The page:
Lesbian Authors on Alcoholism, Abuse, and AcceptanceBy Sunnivie Brydum
Originally published on Advocate.com September 18 2012 4:00 AM ET
Marianne K. Martin and Joan Opyr come from very different backgrounds, and write very different books. But an uncanny ability to temper the tragic with humor unites the two lesbian authors. Martin shares her memories of a chosen family of fellow lesbians in her home-state of Michigan, recalling that such community informs her novels, including her most recent, The Indelible Heart. Martin also coached both high school and collegiate championship basketball and softball teams, and in 1973 won a landmark legal case establishing equal pay for women coaches.
Opyr, on the other hand, comes from a Southern Baptist household, and is all too familiar with the sense of isolation that comes from growing up in an antigay environment. Her latest novel — written between classes and working on her Ph.D. dissertation — takes a page from her own upbringing in a family that struggled with alcoholism and abuse. Shaken and Stirred finds the humor in tragic moments, as the Idaho wife and mother of two shares in the following conversation.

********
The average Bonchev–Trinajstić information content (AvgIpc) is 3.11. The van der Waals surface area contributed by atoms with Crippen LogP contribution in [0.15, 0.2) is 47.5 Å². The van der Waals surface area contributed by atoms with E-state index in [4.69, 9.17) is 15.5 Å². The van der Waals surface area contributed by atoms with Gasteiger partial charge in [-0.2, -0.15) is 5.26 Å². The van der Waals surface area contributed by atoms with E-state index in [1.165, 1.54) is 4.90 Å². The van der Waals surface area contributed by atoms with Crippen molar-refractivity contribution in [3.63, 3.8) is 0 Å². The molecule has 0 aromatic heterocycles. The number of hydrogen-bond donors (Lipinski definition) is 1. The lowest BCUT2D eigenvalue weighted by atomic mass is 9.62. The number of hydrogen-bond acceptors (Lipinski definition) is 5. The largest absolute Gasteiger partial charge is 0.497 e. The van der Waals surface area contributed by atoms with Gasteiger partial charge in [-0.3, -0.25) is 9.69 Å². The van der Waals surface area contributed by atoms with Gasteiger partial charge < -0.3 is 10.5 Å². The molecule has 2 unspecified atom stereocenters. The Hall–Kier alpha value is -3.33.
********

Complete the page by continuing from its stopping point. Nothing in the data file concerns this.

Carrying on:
Joan Opyr: Though you and I write very different kinds of books, we're both pretty damned funny. Do you ever find yourself laughing at your own jokes as you're typing? Or is that just my own bad habit?
Marianne K. Martin: I do, indeed, especially if the story has been particularly emotional or heavy. I need to laugh or to find a way to relieve the tension, so I let one of my characters jump that line and do it for me. But your humor has an innate quality to it. Where does that come from?
Opyr: Life. Life is ludicrous. That's the foundation of all humor. Bugs Bunny, happily tunneling across the countryside, pops up through a random hole and meets Elmer Fudd and his shotgun. Of all the holes in all the world, why did Bugs pick that one? It's a mystery with potentially tragic consequences — for Bugs, it's hassenpfeffer! In the face of death and destruction and despair, some of us fall to pieces. That's tragedy. Others of us think, I should have taken that left turn at Albuquerque. That's comedy. We laugh to defuse tragedy but also to understand it.
Martin: One of the things I find remarkable about your writing, especially in your latest book, Shaken & Stirred, is that ability to use humor so poignantly to handle some of the most difficult and emotional life situations.